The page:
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7 Potential Health Benefits of Sweet Potatoes

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When you think of sweet potatoes, you might think of one of several varieties. From sunset-colored garnets to pleasant purple Okinawan, this tuber in the morning glory family has hundreds of varieties that vary in color and flavor. (Not to be confused with the brown, hairy skin, pale flesh, and less sweet yam.)

With a long history (more than 5,000 years according to the University of Wisconsin-La Crosse), the sweet potato has made an impression on cuisines around the world. It is a staple in African, Caribbean and Pacific Island cuisine. And while they may have once been relegated to overly sweet Thanksgiving casseroles in the United States, these days, sweet potatoes can be found at the center of all manner of savory dishes, including curries, tacos, salads, and French fries. I can do it.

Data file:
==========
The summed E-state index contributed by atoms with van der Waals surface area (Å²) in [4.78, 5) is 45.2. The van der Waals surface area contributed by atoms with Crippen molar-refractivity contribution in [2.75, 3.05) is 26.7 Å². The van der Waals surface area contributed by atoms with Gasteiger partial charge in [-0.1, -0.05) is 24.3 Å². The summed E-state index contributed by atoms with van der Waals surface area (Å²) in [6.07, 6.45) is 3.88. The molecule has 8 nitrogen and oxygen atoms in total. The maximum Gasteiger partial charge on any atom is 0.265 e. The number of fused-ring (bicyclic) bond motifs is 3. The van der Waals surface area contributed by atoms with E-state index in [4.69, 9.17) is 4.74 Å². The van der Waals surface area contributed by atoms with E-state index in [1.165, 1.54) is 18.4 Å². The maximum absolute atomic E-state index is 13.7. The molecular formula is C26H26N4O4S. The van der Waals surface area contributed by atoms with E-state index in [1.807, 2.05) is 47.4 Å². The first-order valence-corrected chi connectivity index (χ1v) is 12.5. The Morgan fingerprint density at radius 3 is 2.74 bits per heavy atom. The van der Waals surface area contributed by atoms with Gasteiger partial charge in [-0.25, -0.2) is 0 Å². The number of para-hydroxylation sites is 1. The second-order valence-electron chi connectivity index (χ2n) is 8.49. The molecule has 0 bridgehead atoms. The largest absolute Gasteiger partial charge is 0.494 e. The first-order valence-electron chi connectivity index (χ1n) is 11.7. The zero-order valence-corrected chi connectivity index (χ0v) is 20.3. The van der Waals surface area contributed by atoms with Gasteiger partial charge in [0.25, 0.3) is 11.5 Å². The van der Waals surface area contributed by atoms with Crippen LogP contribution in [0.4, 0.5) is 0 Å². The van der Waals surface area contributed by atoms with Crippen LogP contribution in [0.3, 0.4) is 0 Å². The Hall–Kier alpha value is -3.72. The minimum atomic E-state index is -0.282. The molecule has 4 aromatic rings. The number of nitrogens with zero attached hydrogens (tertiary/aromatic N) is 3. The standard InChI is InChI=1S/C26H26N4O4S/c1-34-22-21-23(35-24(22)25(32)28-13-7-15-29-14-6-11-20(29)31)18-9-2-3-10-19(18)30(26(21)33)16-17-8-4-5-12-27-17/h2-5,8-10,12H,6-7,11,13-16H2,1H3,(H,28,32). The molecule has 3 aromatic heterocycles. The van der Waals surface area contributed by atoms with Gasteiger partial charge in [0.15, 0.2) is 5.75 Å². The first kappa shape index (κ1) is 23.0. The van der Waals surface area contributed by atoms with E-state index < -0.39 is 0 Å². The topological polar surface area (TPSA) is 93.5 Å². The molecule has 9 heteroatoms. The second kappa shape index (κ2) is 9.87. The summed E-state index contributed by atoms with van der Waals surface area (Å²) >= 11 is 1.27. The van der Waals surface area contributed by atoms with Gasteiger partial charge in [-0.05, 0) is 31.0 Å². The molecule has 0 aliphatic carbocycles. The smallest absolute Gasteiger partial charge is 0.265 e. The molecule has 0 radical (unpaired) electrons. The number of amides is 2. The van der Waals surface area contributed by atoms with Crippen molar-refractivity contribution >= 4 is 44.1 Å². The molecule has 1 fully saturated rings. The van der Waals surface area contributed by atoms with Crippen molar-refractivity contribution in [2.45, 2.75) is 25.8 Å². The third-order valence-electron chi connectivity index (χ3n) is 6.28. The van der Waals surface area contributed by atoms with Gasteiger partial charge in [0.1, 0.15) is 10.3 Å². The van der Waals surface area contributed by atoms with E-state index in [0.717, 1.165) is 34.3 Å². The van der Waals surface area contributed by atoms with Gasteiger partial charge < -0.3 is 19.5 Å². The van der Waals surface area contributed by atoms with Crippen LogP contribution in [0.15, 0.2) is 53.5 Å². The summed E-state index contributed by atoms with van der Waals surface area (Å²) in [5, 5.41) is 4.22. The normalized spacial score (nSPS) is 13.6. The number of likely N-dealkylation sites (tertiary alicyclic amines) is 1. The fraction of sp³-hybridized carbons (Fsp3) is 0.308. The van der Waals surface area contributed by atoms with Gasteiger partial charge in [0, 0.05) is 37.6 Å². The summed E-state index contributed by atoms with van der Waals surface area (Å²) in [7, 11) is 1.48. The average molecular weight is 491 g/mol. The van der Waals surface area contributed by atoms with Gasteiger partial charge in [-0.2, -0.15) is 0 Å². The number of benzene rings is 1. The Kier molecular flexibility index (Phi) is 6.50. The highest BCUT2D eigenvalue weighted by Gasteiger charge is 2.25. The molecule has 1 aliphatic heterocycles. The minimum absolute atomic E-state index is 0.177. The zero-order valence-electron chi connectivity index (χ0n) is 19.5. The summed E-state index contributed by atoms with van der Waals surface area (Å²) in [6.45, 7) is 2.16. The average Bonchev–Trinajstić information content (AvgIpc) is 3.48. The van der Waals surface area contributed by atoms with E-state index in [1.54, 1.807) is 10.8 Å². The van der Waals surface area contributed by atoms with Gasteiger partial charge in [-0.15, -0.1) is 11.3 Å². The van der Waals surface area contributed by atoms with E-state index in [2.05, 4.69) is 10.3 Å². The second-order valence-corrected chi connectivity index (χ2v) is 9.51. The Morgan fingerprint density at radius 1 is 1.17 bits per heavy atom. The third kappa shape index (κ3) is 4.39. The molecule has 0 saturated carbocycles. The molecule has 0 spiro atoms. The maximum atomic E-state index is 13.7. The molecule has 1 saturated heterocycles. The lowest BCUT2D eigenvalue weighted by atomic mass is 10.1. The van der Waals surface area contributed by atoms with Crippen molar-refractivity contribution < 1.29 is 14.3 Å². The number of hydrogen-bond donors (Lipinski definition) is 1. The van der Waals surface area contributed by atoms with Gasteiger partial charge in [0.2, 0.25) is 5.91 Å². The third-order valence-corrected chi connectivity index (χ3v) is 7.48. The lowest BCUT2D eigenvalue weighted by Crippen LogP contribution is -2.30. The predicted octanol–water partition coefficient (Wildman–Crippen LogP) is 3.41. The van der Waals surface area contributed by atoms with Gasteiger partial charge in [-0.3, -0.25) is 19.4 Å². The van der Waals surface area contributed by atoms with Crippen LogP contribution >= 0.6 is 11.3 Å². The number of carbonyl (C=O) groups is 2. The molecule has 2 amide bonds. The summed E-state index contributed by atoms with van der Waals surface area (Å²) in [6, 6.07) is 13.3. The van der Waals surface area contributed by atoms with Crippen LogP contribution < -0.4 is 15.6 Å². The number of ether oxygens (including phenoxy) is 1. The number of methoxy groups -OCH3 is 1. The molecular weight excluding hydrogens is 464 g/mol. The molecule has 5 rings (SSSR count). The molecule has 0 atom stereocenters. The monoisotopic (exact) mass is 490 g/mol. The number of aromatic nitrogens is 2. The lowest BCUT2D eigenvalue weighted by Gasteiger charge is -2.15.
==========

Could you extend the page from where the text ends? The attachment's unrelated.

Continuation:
No matter how you cook it, you’ll get delicious, colorful results and it’s packed with nutrients. Beneath the rustic jacket are many nutrients, including high amounts of vitamin A, vitamin C, fiber and manganese. Not surprisingly, these lead to multiple potential health benefits. Here are seven to consider.

1. Sweet potatoes stabilize blood sugar levels

Sweet potatoes tend to get more press than white potatoes. One such example: effects on blood sugar levels.